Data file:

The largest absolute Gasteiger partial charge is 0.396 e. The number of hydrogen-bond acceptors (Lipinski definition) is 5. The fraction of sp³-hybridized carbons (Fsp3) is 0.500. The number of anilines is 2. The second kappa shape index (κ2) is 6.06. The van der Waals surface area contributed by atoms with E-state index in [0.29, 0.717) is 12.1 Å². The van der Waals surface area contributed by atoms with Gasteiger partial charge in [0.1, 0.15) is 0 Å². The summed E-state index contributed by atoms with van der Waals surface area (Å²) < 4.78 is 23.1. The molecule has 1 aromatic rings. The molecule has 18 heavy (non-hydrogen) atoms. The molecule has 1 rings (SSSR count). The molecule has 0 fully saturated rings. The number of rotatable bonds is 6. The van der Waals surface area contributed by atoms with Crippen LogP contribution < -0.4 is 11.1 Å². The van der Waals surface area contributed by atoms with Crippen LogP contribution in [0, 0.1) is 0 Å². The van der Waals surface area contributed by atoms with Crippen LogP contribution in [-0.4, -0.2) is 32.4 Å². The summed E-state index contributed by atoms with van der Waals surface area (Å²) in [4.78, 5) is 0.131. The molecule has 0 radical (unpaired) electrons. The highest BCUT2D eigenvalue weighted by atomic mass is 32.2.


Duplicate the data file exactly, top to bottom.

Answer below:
The largest absolute Gasteiger partial charge is 0.396 e. The number of hydrogen-bond acceptors (Lipinski definition) is 5. The fraction of sp³-hybridized carbons (Fsp3) is 0.500. The number of anilines is 2. The second kappa shape index (κ2) is 6.06. The van der Waals surface area contributed by atoms with E-state index in [0.29, 0.717) is 12.1 Å². The van der Waals surface area contributed by atoms with Gasteiger partial charge in [0.1, 0.15) is 0 Å². The summed E-state index contributed by atoms with van der Waals surface area (Å²) < 4.78 is 23.1. The molecule has 1 aromatic rings. The molecule has 18 heavy (non-hydrogen) atoms. The molecule has 1 rings (SSSR count). The molecule has 0 fully saturated rings. The number of rotatable bonds is 6. The van der Waals surface area contributed by atoms with Crippen LogP contribution < -0.4 is 11.1 Å². The van der Waals surface area contributed by atoms with Crippen LogP contribution in [0, 0.1) is 0 Å². The van der Waals surface area contributed by atoms with Crippen LogP contribution in [-0.4, -0.2) is 32.4 Å². The summed E-state index contributed by atoms with van der Waals surface area (Å²) in [4.78, 5) is 0.131. The molecule has 0 radical (unpaired) electrons. The highest BCUT2D eigenvalue weighted by atomic mass is 32.2.